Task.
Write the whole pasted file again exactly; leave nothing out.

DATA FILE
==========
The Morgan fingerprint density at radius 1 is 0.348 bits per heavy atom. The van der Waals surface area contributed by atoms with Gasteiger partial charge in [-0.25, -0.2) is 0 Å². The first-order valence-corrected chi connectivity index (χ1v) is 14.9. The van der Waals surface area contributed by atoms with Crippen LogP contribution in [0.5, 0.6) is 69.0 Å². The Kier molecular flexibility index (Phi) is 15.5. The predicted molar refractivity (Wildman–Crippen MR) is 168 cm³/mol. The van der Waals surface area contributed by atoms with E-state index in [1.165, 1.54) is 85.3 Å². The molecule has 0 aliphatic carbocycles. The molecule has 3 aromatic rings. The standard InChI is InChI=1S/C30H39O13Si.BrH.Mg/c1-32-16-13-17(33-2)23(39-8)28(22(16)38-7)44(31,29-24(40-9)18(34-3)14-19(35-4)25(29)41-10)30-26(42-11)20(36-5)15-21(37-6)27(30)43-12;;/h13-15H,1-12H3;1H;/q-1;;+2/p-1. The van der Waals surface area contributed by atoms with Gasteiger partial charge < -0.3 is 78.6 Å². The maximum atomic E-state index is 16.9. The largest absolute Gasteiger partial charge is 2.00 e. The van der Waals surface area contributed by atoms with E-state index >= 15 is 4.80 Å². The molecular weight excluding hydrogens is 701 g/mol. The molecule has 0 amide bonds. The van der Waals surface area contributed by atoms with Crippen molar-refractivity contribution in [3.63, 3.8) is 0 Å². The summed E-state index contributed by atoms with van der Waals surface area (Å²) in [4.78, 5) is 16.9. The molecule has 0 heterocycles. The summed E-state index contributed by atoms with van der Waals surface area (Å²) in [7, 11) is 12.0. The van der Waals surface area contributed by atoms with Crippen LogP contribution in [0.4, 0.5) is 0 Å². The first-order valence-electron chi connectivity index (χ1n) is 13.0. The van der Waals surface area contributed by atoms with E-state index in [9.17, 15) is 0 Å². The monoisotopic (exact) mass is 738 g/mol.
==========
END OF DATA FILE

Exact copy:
The Morgan fingerprint density at radius 1 is 0.348 bits per heavy atom. The van der Waals surface area contributed by atoms with Gasteiger partial charge in [-0.25, -0.2) is 0 Å². The first-order valence-corrected chi connectivity index (χ1v) is 14.9. The van der Waals surface area contributed by atoms with Crippen LogP contribution in [0.5, 0.6) is 69.0 Å². The Kier molecular flexibility index (Phi) is 15.5. The predicted molar refractivity (Wildman–Crippen MR) is 168 cm³/mol. The van der Waals surface area contributed by atoms with E-state index in [1.165, 1.54) is 85.3 Å². The molecule has 0 aliphatic carbocycles. The molecule has 3 aromatic rings. The standard InChI is InChI=1S/C30H39O13Si.BrH.Mg/c1-32-16-13-17(33-2)23(39-8)28(22(16)38-7)44(31,29-24(40-9)18(34-3)14-19(35-4)25(29)41-10)30-26(42-11)20(36-5)15-21(37-6)27(30)43-12;;/h13-15H,1-12H3;1H;/q-1;;+2/p-1. The van der Waals surface area contributed by atoms with Gasteiger partial charge < -0.3 is 78.6 Å². The maximum atomic E-state index is 16.9. The largest absolute Gasteiger partial charge is 2.00 e. The van der Waals surface area contributed by atoms with E-state index >= 15 is 4.80 Å². The molecular weight excluding hydrogens is 701 g/mol. The molecule has 0 amide bonds. The van der Waals surface area contributed by atoms with Crippen molar-refractivity contribution in [3.63, 3.8) is 0 Å². The summed E-state index contributed by atoms with van der Waals surface area (Å²) in [4.78, 5) is 16.9. The molecule has 0 heterocycles. The summed E-state index contributed by atoms with van der Waals surface area (Å²) in [7, 11) is 12.0. The van der Waals surface area contributed by atoms with Crippen LogP contribution in [0.4, 0.5) is 0 Å². The first-order valence-electron chi connectivity index (χ1n) is 13.0. The van der Waals surface area contributed by atoms with E-state index in [9.17, 15) is 0 Å². The monoisotopic (exact) mass is 738 g/mol.